By Gary Burns | Buffalo Business First
It’s supremely ironic that so many anti-government, hyper-free-market, regulation-is-bad, laissez-faire-loving business people in downtown Buffalo are up in arms because of the threat to their wallets posed by food trucks on the city streets.
It just makes me want to laugh.
Here we have Carl Paladino, of all people, whining that the food trucks are “unfairly competing with tenants in buildings who pay good rent and taxes.”
He has become a de facto spokesman for Buffalo Place members who apparently object to the free-market competition presented by the food trucks.
What does he think a free-market is, anyway? If operations like the hugely popular Lloyd’s Taco Truck can find a way to succeed against downtown restaurateurs – who may happen to be Paladino’s tenants – then good for Lloyd and his ilk.
American business is not fair and it never has been. Business is a hard-nosed game, often tinged with cruelty and a disregard for the losers. Carl Paladino surely must know that.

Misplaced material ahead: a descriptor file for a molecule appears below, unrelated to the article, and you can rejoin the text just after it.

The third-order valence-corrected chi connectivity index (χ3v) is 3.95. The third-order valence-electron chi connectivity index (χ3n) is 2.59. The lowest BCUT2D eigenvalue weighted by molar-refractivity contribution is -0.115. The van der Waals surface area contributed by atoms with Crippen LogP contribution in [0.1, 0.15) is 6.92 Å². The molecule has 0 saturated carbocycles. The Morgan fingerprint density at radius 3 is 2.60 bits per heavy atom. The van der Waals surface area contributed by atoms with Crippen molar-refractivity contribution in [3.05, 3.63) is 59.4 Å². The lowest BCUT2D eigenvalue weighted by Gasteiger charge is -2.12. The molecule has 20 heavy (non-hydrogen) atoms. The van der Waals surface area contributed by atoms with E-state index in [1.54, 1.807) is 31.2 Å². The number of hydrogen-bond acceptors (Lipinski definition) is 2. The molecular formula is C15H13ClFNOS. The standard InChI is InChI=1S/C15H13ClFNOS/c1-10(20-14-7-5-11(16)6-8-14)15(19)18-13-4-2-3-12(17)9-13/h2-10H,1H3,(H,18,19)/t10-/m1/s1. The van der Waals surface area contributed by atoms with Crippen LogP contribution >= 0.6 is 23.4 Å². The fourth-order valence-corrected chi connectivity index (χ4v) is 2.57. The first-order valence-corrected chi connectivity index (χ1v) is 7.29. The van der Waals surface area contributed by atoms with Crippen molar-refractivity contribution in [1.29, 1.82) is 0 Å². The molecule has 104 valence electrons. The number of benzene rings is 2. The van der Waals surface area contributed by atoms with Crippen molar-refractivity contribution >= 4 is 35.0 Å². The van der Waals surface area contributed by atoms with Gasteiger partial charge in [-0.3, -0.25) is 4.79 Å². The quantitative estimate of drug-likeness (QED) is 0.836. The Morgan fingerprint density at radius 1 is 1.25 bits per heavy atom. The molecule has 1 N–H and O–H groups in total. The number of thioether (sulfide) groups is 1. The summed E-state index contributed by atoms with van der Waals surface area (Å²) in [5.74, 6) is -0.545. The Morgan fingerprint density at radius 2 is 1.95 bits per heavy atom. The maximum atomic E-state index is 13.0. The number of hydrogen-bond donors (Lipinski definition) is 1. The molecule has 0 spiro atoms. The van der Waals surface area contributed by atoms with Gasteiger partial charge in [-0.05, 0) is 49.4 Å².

Look, huge American corporations have no problem offshoring jobs to low-paying countries, do they? Heck no. When jobs are sent overseas, the high honchos in the board rooms have little patience for whiners who may complain about how millions of American workers are being treated unfairly.
The stockholders demand profits, do they not? Competition demands that corporations outsource their workforces. How much is actually built in this country anymore? Not much. And free-market, rough-and-tumble, winner-take-all capitalism is the reason why.
But when we take this down to a local scale, when we talk about food truck operators going up against the downtown Buffalo business establishment, there is suddenly a problem with free-and-open competition – competition that happens to include a bit of cutthroat gaming of the rules.
Those rules are just fine when you always win. But when the game goes against you, is it right to cry about it? That’s what some downtown business people are doing now. Now, certain power brokers see the need to impose rules and regulations on the competition. Suddenly the free market isn’t such a good idea.
Irony? Loads of it. Hypocrisy? You betcha. And a hardy-har-har-har to that.